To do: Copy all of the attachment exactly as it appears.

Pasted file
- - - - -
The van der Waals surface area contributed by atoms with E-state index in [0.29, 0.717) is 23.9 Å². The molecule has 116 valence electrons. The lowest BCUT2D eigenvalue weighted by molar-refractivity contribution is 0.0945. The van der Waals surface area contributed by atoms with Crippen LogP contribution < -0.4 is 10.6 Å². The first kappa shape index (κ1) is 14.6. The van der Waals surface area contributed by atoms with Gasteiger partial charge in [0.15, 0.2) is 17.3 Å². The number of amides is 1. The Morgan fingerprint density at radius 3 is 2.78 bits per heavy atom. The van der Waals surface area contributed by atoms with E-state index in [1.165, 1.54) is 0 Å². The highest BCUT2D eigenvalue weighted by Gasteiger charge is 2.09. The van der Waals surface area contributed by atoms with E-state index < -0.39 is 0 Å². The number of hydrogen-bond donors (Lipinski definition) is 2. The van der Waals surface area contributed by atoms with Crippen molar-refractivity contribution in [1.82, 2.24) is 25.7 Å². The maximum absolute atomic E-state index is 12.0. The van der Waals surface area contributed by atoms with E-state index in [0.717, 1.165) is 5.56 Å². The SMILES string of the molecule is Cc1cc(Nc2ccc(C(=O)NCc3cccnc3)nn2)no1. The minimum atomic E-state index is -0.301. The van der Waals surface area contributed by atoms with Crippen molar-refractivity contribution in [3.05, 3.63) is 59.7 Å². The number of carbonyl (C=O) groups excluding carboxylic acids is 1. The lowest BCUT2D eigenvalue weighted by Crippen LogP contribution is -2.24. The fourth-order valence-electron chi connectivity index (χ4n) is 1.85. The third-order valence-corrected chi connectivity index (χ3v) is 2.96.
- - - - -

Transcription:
The van der Waals surface area contributed by atoms with E-state index in [0.29, 0.717) is 23.9 Å². The molecule has 116 valence electrons. The lowest BCUT2D eigenvalue weighted by molar-refractivity contribution is 0.0945. The van der Waals surface area contributed by atoms with Crippen LogP contribution < -0.4 is 10.6 Å². The first kappa shape index (κ1) is 14.6. The van der Waals surface area contributed by atoms with Gasteiger partial charge in [0.15, 0.2) is 17.3 Å². The number of amides is 1. The Morgan fingerprint density at radius 3 is 2.78 bits per heavy atom. The van der Waals surface area contributed by atoms with E-state index in [1.165, 1.54) is 0 Å². The highest BCUT2D eigenvalue weighted by Gasteiger charge is 2.09. The van der Waals surface area contributed by atoms with E-state index < -0.39 is 0 Å². The number of hydrogen-bond donors (Lipinski definition) is 2. The van der Waals surface area contributed by atoms with Crippen molar-refractivity contribution in [1.82, 2.24) is 25.7 Å². The maximum absolute atomic E-state index is 12.0. The van der Waals surface area contributed by atoms with E-state index in [0.717, 1.165) is 5.56 Å². The SMILES string of the molecule is Cc1cc(Nc2ccc(C(=O)NCc3cccnc3)nn2)no1. The minimum atomic E-state index is -0.301. The van der Waals surface area contributed by atoms with Crippen molar-refractivity contribution in [3.05, 3.63) is 59.7 Å². The number of carbonyl (C=O) groups excluding carboxylic acids is 1. The lowest BCUT2D eigenvalue weighted by Crippen LogP contribution is -2.24. The fourth-order valence-electron chi connectivity index (χ4n) is 1.85. The third-order valence-corrected chi connectivity index (χ3v) is 2.96.